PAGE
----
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Regulation by Jun N-terminal kinase/stress activated protein kinase of cytokine expression in Mycobacterium avium subsp paratuberculosis–infected bovine monocytes

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  • 1 Department of Veterinary and Biomedical Science, College of Veterinary Medicine, University of Minnesota, Saint Paul, MN, 55018.
  • | 2 Department of Veterinary and Biomedical Science, College of Veterinary Medicine, University of Minnesota, Saint Paul, MN, 55018.
  • | 3 Department of Veterinary and Biomedical Science, College of Veterinary Medicine, University of Minnesota, Saint Paul, MN, 55018.

Abstract

Objective—To evaluate activation of Jun N-terminal kinase/stress-activated protein kinase (JNK/SAPK) pathway in bovine monocytes after incubation with Mycobacterium avium subsp paratuberculosis (Mptb) organisms.

Sample Population—Bovine monocytes obtained from 4 healthy adult Holstein dairy cows.

Procedures—Bovine monocytes were incubated with Mptb organisms with or without a specific inhibitor of the JNK/SAPK pathway (SP600125) for 2, 6, 24, or 72 hours. Expression of interleukin (IL)-1β, IL-10, IL-12, IL-18; transforming growth factor-β (TGF-β); and tumor necrosis factor-α (TNF-α) and the capacity of Mptb-infected monocytes to acidify phagosomes and kill Mptb organisms were evaluated. Phosphorylation status of JNK/SAPK was evaluated at 10, 30, and 60 minutes after Mptb incubation.

Results—Compared with uninfected control monocytes, Mptb-infected monocytes had increased expression of IL-10 at 2 and 6 hours after incubation and had increased expression of TNF-α, IL-1β, IL-18, and TGF-β at 2, 4, and 6 hours. Additionally, Mptb-infected monocytes had increased expression of IL-12 at 6 and 24 hours. Addition of SP600125 (specific chemical inhibitor of JNK/SAPK) resulted in a decrease in TNF-α expression at 2, 6, and 24 hours, compared with untreated Mptb-infected cells. Addition of SP600125 resulted in a decrease in TGF-β expression at 24 hours and an increase in IL-18 expression at 6 hours. Addition of SP600125 failed to alter phagosome acidification but did enhance the capacity of monocytes to kill Mptb organisms.

Conclusions and Clinical Relevance—Activation of JNK/SAPK may be an important mechanism used by Mptb to regulate cytokine expression in bovine monocytes for survival and to alter inflammatory and immune responses.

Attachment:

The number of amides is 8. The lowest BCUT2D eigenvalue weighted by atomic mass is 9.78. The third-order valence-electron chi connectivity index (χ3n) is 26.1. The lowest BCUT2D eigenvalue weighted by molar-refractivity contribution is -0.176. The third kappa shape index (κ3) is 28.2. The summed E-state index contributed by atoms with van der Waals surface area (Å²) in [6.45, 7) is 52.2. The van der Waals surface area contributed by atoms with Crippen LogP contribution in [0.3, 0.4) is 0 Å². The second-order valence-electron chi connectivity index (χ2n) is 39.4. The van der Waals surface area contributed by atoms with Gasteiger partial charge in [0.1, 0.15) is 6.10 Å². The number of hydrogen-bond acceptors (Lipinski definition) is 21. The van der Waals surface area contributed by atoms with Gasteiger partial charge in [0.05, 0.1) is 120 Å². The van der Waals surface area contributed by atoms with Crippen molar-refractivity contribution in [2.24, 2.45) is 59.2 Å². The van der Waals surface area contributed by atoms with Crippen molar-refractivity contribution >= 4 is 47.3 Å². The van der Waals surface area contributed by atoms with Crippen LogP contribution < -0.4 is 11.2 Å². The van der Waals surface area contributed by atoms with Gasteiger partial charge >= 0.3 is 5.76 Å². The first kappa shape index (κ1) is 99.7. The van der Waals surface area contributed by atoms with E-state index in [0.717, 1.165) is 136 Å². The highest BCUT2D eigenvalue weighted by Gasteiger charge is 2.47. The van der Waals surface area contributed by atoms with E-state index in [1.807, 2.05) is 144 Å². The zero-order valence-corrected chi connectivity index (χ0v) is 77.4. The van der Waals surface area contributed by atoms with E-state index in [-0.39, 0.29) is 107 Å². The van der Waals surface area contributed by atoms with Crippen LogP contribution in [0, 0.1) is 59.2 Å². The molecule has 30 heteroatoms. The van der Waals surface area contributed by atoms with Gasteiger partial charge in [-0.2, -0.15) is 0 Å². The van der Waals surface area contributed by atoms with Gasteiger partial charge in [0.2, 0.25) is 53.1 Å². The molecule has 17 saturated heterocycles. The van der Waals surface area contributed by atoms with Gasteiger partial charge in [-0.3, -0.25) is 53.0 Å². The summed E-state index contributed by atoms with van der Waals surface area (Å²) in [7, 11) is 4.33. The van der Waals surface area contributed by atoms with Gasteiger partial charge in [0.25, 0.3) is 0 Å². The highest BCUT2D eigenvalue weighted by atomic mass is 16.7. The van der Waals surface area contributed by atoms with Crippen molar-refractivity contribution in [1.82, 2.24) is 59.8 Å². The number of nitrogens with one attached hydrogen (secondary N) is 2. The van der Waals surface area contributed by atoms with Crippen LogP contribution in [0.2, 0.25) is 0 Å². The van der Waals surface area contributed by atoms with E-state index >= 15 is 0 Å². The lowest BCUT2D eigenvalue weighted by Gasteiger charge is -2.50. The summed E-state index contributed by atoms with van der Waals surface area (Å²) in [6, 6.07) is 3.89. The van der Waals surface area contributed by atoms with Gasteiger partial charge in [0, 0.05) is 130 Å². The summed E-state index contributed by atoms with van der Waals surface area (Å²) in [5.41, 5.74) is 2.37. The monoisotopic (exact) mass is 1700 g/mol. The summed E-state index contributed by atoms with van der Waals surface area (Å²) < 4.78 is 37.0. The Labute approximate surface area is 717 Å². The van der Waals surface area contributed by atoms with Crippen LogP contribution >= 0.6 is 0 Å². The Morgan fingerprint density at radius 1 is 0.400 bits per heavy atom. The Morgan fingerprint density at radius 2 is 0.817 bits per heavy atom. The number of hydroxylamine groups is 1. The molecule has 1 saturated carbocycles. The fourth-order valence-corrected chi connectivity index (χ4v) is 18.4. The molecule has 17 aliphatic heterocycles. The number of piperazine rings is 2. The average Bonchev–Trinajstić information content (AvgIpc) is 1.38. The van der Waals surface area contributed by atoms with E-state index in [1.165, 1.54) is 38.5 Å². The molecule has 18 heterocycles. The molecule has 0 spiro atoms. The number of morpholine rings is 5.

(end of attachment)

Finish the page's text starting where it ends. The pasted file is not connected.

Abstract

Objective—To evaluate activation of Jun N-terminal kinase/stress-activated protein kinase (JNK/SAPK) pathway in bovine monocytes after incubation with Mycobacterium avium subsp paratuberculosis (Mptb) organisms.

Sample Population—Bovine monocytes obtained from 4 healthy adult Holstein dairy cows.

Procedures—Bovine monocytes were incubated with Mptb organisms with or without a specific inhibitor of the JNK/SAPK pathway (SP600125) for 2, 6, 24, or 72 hours. Expression of interleukin (IL)-1β, IL-10, IL-12, IL-18; transforming growth factor-β (TGF-β); and tumor necrosis factor-α (TNF-α) and the capacity of Mptb-infected monocytes to acidify phagosomes and kill Mptb organisms were evaluated. Phosphorylation status of JNK/SAPK was evaluated at 10, 30, and 60 minutes after Mptb incubation.

Results—Compared with uninfected control monocytes, Mptb-infected monocytes had increased expression of IL-10 at 2 and 6 hours after incubation and had increased expression of TNF-α, IL-1β, IL-18, and TGF-β at 2, 4, and 6 hours. Additionally, Mptb-infected monocytes had increased expression of IL-12 at 6 and 24 hours. Addition of SP600125 (specific chemical inhibitor of JNK/SAPK) resulted in a decrease in TNF-α expression at 2, 6, and 24 hours, compared with untreated Mptb-infected cells. Addition of SP600125 resulted in a decrease in TGF-β expression at 24 hours and an increase in IL-18 expression at 6 hours. Addition of SP600125 failed to alter phagosome acidification but did enhance the capacity of monocytes to kill Mptb organisms.

Conclusions and Clinical Relevance—Activation of JNK/SAPK may be an important mechanism used by Mptb to regulate cytokine expression in bovine monocytes for survival and to alter inflammatory and immune responses.

Contributor Notes

Supported in part by a grant from the University of Minnesota, Academic Health Center and USDA-NRI 2005-010447. Dr. Souza is a Research Fellow of the Coordenacao de Aperfeicoamento de Pessoal de Nível Superior, Brazil.

Address correspondence to Dr. Souza.